When Every Day is Saturday: How Much to Save for Retirement
By Kelsey Lyman, Director of Operations
“Can I retire?” is a loaded question. The answer? It depends. Usually the answer is yes, but maybe it’s yes to a lower standard of living than the pre-retiree expects. Retirement isn’t a one-size-fits-all phase of life. There are many approaches in the 21st century, ranging from full retirement at 50 to working a part-time job indefinitely. Since those are ends of a spectrum with many other possibilities, what constitutes retirement readiness is different for everyone as well. In this blog, we’ll walk through the considerations in retirement planning and how to time the transition to fit the lifestyle you desire.
Set Goals for Retirement
While seemingly basic, goal setting is one of the first steps of the retirement planning process. It’s frequently touched on in professional development courses and self-help programs for a reason! When you know what you want to include in your future, it makes it easier to map out how to get there.
Retirement goals and plans look different for everyone. Do you want to leave a legacy to children and grandchildren or spend every dollar during your lifetime? Does quitting your job cold turkey excite you or fill you with dread? Do you plan to buy a new sportscar every year or does the old Honda Civic work just fine?
Other decisions, like gradually phasing out of employment, can offer extra benefits, like continued health insurance or additional income to supplement savings.
Some other topics to consider include:
- Do you plan to downsize your home or buy a vacation home?
- How long do you and your spouse plan to work? Do you plan to make a career change to a lower-stress part-time job?
- What city do you want to live in? Is the cost of living more or less than where you currently live?
- How frequently do you want to travel?
- Do you anticipate health issues later in life or does your family have a history of longevity?
These, along with many other considerations are what build the foundation for your retirement plan. Retirement should be a time to enjoy the fruits of your labor, and with proper planning, that’s possible.
Estimate Your Annual Spending
Ultimately, determining if you’re “ready” to retire includes estimating how much you think you’ll spend in retirement and assessing if your financial resources can support that level of spending. In calculating those spending levels, it’s best to be as realistic as possible with how much expenses will be.
If you’ve always pictured your retirement as a time to live extravagantly, your expenses will look different than someone who plans to live more frugally. There’s no “right” or “wrong” way to live in retirement, but being honest with yourself and realistic about your spending levels gives you a better idea of how much you should save before retiring.
Some questions to ask yourself when considering spending in retirement:
- What’s your existing standard of living?
- Do you anticipate spending more or less in retirement?
- When every day is a “Saturday”, does that raise or lower expenses?
- Have you considered what your tax situation will be in retirement?
We suggest creating a budget (or working with an advisor to create a budget) that realistically estimates what you currently spend and what you think you’ll spend once retired.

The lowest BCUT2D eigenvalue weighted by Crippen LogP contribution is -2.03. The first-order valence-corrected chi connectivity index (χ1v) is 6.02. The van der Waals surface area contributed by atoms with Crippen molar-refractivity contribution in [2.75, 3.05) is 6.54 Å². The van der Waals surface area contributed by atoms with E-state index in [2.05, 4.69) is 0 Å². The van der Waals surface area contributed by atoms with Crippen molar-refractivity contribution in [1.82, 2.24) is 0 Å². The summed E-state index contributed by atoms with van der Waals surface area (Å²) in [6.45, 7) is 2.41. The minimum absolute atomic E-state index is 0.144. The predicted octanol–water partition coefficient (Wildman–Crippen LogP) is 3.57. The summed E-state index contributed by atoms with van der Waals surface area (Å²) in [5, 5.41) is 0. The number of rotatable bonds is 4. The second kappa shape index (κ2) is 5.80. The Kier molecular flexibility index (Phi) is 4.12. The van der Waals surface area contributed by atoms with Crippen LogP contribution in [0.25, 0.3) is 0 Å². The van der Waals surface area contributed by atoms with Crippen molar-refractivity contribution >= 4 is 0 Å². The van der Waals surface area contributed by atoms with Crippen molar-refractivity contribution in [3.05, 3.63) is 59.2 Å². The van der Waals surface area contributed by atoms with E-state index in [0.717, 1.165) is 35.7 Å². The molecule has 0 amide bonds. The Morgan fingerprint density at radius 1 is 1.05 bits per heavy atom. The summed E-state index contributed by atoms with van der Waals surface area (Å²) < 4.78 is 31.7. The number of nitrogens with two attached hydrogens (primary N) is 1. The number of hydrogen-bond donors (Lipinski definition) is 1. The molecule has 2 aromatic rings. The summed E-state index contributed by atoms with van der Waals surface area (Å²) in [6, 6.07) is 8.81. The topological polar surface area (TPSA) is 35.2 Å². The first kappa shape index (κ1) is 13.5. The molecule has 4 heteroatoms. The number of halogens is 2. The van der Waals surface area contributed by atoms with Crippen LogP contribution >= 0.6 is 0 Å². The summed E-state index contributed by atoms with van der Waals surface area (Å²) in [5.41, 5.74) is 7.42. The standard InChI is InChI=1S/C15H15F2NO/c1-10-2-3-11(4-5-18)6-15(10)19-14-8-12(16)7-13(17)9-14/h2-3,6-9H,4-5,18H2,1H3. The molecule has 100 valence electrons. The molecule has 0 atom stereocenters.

Make Strategic Choices to Fund Your Retirement
Now that you have a good picture of how much you’ll need to retire, it’s time to figure out how to make that happen. There’s a myriad of ways to fund retirement. Often, there are income streams in retirement that help fund your lifestyle, which may decrease the amount of money needed in savings and investments before retirement.
Some retirement income-related questions to answer for yourself:
- Will you have a pension of any kind?
- Do you have enough in investment accounts to supply the income your budget shows you’ll need?
- Will certain decisions (such as waiting to take Social Security or opting for certain pension elections) make a big difference in how much income you’ll receive in retirement?
- Are you currently contributing to retirement accounts, and are you considering how those contributions will impact your future tax situation?
Habits and Attitudes in Retirement
Additionally, there are habits you can form in retirement that can stretch your savings further.
Our best advice is to control what you can control, and not worry about the rest.
Controlling what you can control might include taking income from your investments when markets are up and being more frugal when markets are down.
Ultimately, your retirement plan should allow you to sleep at night and make adjustments as needed. Don’t stress too hard about getting it perfect. Good planning should allow for some flexibility.
Once you determine what your income streams will look like in retirement, you should have a solid understanding of what it takes to be ready for your life of Saturdays. The above are basic considerations of a retirement plan, and a financial advisor can help achieve greater accuracy and find opportunities to strategize further. For example, advisors can calculate which investment accounts to fund first, what to invest in before and after you retire, and will consider market movement and inflation when determining how much to save for retirement.
It’s important to have these questions answered before deciding to retire. Your retirement plan provides confidence and assurance that you can enjoy your retirement to the fullest.
The opinions voiced are for general information only and are not intended to provide specific advice or recommendations for any individual.